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Florida Road Trip

Florida Road Trip

Skyscanner travel writing competition May 2011: 2nd Place

Florida Road Trip

by Jenny Woolf

Yesterday, Tommy had shown me his favourite gun, ready-loaded in the drawer along with the rattlesnake skeletons and alligator-teeth souvenirs. And now, at 5 a.m, I am lying unprotected in this flimsy place, with my daughter sleeping nearby. Trucks roar incessantly outside. I’ve been woken by a shattering crash.

I slip from my bunk, creep across the splintery floor in the dark. Outside, a lone security light illuminates a tatty ’89 Acura on the asphalt, engine running. Two beer-drinking men lounge nearby.

I check the locks again. They’re like toys. The rattling doors are warped and thin, the wind’s rising, it’s nearly too hot to breathe.

Back in England, a last minute fly-drive in Orlando had seemed like a terrific idea. "Try the other Florida" the ads said. Boiled peanuts by the roadside, alligators in the swamps, real people, sea, sunshine reality beyond Orlando’s suburban plazas.

Hadn’t thought this seaside would be quite so scary, though. Folks really do shoot first here: Bobby’s earlier love rival haunts the local bars in his wheelchair, having lost his legs as well as his girl to Bobby. And nowhere to sleep, cause it’s packed with guests attending the redneck wedding of the century.

No, not quite true. One motel has vacancies. But it resembles a Thai prison with concrete floors and frightening massed locks on battered doors, looks like somewhere people disappear forever. Sleep in the car? Dangerous, around here. Storm-clouds roll across the evening sky, we drive and drive beneath jiving neon signs, my daughter’s face growing ever more apprehensive.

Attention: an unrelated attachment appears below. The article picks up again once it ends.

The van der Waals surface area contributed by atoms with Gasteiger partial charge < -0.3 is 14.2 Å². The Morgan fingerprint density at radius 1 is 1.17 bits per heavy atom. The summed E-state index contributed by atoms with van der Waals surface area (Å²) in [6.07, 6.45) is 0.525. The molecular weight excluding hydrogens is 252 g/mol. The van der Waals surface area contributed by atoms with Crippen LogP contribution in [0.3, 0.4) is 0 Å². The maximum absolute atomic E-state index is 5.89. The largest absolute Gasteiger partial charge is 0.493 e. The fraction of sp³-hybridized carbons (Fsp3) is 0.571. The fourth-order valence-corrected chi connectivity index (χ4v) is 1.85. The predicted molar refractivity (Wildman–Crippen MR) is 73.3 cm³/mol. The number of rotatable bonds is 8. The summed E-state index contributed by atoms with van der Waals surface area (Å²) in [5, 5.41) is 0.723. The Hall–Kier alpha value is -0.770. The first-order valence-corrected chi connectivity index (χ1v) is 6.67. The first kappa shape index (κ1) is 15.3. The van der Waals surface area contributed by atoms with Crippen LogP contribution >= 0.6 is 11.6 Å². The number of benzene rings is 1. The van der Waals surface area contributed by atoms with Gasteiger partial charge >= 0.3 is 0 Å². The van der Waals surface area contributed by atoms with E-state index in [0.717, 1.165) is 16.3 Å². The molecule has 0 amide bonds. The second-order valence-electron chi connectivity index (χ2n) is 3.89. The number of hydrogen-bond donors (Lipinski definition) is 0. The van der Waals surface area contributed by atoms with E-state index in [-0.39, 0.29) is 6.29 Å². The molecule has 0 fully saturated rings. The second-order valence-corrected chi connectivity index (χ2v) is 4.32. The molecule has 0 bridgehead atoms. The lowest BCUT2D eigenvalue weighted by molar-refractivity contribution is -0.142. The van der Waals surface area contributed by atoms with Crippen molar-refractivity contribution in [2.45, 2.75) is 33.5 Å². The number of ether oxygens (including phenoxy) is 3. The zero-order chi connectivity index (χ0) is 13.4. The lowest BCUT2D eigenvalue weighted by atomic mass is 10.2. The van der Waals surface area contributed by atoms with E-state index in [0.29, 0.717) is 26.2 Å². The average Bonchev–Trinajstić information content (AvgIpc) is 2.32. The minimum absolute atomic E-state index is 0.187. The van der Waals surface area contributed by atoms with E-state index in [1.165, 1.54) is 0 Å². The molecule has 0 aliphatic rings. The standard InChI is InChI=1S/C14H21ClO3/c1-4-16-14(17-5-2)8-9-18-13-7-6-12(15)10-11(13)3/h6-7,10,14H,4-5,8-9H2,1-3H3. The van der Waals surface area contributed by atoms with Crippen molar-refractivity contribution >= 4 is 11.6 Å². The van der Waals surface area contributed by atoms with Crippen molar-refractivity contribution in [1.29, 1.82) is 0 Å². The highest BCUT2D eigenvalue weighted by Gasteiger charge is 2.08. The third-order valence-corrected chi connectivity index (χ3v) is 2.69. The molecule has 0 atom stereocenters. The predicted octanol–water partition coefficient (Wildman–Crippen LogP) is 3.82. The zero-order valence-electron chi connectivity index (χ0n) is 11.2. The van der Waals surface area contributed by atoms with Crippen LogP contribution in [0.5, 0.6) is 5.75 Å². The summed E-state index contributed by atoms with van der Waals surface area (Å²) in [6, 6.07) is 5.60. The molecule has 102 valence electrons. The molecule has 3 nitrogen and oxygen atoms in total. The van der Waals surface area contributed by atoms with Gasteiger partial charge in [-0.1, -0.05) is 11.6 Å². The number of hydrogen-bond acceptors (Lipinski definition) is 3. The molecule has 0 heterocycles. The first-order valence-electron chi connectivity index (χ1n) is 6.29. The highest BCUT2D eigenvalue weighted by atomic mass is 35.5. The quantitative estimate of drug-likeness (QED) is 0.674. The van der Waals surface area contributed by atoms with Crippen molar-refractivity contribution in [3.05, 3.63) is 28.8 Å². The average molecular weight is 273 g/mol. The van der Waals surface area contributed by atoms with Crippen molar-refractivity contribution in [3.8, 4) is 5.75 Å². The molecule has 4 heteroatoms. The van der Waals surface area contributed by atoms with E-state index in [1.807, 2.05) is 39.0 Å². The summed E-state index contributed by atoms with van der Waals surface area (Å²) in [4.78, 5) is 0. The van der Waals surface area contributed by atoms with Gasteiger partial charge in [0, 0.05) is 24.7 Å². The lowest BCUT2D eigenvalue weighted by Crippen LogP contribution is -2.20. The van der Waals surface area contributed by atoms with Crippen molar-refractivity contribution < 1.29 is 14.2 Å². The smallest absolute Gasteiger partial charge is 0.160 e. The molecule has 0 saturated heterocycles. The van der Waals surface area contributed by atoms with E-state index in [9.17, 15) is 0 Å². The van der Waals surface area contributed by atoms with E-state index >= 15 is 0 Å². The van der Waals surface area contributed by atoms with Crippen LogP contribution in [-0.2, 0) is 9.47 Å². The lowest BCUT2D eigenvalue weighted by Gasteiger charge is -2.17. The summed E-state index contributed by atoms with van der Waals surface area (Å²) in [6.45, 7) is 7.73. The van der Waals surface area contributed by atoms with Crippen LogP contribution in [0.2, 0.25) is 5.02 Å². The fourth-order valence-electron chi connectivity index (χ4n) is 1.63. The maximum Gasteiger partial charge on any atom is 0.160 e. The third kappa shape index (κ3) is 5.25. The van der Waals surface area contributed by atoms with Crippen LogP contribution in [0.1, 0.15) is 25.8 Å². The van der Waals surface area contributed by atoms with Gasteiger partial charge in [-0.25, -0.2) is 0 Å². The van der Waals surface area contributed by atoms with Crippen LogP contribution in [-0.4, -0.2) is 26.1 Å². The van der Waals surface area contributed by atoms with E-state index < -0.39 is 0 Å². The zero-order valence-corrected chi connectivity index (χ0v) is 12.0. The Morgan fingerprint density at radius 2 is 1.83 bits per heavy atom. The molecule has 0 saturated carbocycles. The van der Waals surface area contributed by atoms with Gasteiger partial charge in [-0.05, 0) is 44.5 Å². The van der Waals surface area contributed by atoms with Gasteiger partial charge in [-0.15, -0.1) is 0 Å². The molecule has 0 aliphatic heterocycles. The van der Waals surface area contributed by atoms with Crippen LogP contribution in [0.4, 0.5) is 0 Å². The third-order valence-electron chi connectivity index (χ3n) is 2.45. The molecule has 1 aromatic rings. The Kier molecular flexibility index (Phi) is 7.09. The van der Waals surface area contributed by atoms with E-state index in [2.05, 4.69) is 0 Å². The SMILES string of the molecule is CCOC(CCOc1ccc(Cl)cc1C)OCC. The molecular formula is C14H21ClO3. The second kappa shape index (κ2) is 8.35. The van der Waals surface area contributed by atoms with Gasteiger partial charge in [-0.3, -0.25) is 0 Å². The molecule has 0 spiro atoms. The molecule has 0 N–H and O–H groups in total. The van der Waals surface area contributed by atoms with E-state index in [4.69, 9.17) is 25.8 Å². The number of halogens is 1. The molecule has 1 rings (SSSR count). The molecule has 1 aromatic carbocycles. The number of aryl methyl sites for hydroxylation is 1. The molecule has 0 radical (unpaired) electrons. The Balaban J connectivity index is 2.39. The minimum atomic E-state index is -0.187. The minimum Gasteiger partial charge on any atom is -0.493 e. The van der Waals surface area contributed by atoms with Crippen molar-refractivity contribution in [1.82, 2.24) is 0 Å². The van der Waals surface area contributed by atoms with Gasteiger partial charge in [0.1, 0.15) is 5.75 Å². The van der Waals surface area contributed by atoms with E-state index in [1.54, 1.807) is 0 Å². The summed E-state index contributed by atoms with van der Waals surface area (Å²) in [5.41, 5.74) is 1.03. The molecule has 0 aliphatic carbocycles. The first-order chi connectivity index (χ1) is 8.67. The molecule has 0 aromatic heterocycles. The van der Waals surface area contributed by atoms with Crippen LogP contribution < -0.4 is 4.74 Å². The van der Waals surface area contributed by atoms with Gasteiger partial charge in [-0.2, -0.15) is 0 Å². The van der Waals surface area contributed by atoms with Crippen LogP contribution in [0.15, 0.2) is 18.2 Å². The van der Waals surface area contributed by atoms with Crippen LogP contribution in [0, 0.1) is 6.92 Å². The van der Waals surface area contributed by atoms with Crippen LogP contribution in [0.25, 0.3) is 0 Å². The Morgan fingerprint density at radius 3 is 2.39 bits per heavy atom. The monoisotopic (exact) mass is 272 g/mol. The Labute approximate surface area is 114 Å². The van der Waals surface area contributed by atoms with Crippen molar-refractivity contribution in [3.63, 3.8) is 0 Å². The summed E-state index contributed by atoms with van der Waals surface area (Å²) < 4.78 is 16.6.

The backpackers’ hostel’s amiable, anyhow. Shabby breezeblock and chipboard with a worn-out, unswept, crunchy floor. Once a motel, its half-derelict wooden cabins stretch to the sea, and the semi-residents hang ragged curtains and fasten huge metal padlocks onto their doors.

It’s frail as a house of cards in the night wind, I’ve never been in a building this rickety. Sullen waves encroach on dark sand.

The men outside are shouting now. Suddenly they dive into the car and drive with a skid and a crunch into the nonstop night stream of highway trucks. They leave behind empty asphalt, pounding ocean, ceaseless traffic, whining wind and mosquitoes.

Next morning I feel dead, more or less. Hardly slept at all, hoping my kid’s okay here and nobody will creep in. Dark grey skies roll with clouds, mirroring a stormy sea. It’s turned very chilly.

We go downstairs. The floor’s littered with a nightmare of smashed crockery. A bum in faded shorts sits amidst the mess, eating a chocolate muffin.

"Hi" he greets cheerfully. "Big storm’s coming!"

“How did this happen?” I ask. But he just stares at the broken crockery, and shrugs.

The fryer’s full of shards, clattering like rattlesnake skeletons. Should I clean up, or just get the hell out?

No, I think, with sudden determination. This is what I came to see. I’m outside the suburban malls and safe Disney stuff, in The Real Florida. Genuine, authentic boiled-peanuts, snake-heaven seaside Florida. This is it.

I throw the broken crocks into the trash, fill the pan with water and carefully measure us some grits from the pack waiting by the stove. It’s a new travelling day.

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